For effective knowledge sharing, the interface should enable users to directly interact with co-authors’ edits, including to incorporate, comment, and vote.
Brainstorming, workflow, storyboard, sketch
Based on the result of our research and users' need. We brainstormed to design the system on two theoretical bases. First, individual NNS authors have a different level and corpus of English knowledge, dependent on their unique learning trajectory, and thus can generate language expressions of varying qualities. Second, although non-native authors cannot recall appropriate expressions sometimes, they have the ability to compare different expressions and recognize good ones
After discussion, we decided the workflow and begin to develop a web-based system to allow NNS author to post a draft to the server and have multiple co-authors to edit in separate parallel versions. Individual co-authors can generate their own expressions, which will then be directly incorporated by others or inspire new ones.
Using collaborative editing tools in a new way
Alice was working for her paper and felt tired when manually synthesizing revisions from co-authors
One day, she found a website, which allowed her to check co-authors' edit in a concise way, and automatically generated summary
She first uploaded a copy of her paper
Them she called the other four co-authors to proofread her paper on the website
Co-authors can see the existed revisions by previous people and glance at the summary to quickly realize others work
Finally, Alice can make the decisions on each revision with the help of co-authors' votes and comments
Finally, we concluded several important features that, the novel system should have and quickly drew a user interface to show the idea.
#1. Asynchronous and Multi-Versioned Workflow
cross-version sentence mapping for edit tracking; aligned sentences view
#2.Edit summary view
Summarization of edits from multiple co-authors
#3.Aggregation and Visualization
A collaborative editing interface that enables co-authors to examine, comment on, and borrow edits of others; refined edit presentation
Design features, hifi-prototype, implement
Based on the user feedback in the pilot study and ideation, we propose CEPT, a collaborative editing tool targeted at improving the quality and efficiency of L2 writing by facilitating language knowledge sharing in the editing process.
Left is the working copy of the user. Each collaborator has this same view. They can just edit the text as in a local document. Edits are tracked.
Right is the aligned sentence view. CEPT aligns corresponding sentences across different co-authors’ revisions.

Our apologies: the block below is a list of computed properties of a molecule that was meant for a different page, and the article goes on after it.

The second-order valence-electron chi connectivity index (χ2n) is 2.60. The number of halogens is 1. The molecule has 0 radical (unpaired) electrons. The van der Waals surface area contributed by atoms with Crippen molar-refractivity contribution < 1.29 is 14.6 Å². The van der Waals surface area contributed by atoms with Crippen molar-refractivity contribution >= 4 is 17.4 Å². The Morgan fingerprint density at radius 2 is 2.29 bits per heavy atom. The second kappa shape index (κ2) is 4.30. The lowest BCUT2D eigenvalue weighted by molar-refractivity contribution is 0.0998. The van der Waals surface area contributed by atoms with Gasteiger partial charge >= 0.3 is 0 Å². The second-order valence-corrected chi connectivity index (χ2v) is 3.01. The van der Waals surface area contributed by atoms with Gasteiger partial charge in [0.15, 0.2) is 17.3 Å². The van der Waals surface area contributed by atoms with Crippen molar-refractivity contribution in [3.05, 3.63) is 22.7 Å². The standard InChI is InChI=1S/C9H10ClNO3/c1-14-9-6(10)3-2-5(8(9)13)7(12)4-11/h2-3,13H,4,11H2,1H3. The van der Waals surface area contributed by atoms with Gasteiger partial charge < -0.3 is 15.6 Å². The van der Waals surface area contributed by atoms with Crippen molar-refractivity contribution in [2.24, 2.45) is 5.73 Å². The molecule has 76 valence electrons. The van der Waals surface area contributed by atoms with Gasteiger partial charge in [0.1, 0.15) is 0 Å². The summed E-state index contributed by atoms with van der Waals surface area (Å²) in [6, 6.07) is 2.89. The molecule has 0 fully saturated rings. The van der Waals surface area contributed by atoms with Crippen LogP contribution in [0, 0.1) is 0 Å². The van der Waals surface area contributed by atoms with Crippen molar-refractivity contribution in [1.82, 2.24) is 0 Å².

The aligned sentences are listed in the following order.
By default, all deleted words and the surrounding sentences in the context are hidden. The buttons can toggle their visibility.
First, a mirror of the current author’s sentence.
The automatically summarized sentence for all the versions of the co-authors.
Other sentences edited by co-authors whose edits are already merged in summary. With these parallel versions of sentences aligned together, it is convenient for users to browse and compare different revisions at a glance.
Then the sentences with cross-sentence edits that cannot be summarized into one sentence, if there is any.
We combined A/B testing with usability test to evaluate our prototype. A/B testing helped us to compare and examine the effectiveness of CEPT for improving editing quality in collaborative proofreading, compared with a traditional interface without any assistance of aggregation, visualization, or interaction of language editing. The usability test helped us identify the specific problems of our design and prototype.
In test A, we developed a baseline interface which was similar to CEPT but without the novel features of sentence mapping, edit aggregation and interaction.
In test B, users used the CEPT system to proofread the paragraphs. We measured participants’ time spent, improvement of editing quality, interaction patterns, and subjective feedback.
We learned from participants’ free-form feedback that the experience of baseline interface is more like an individual editing process for users. Eleven out of the 12 participants expressed that when using the baseline interface, they read through the text first and tried to edit by themselves. In CEPT, users behaved differently from the baseline interface in that almost all participants (11 out of 12) quickly browsed collaborator’s revisions first.
Particularly, half of them mentioned that they browsed the summary view with the highest priority. Overall, CEPT users interact and ponder more on edits of collaborators, and they are more willing to accept them for the feasibility of the one-click borrowing function.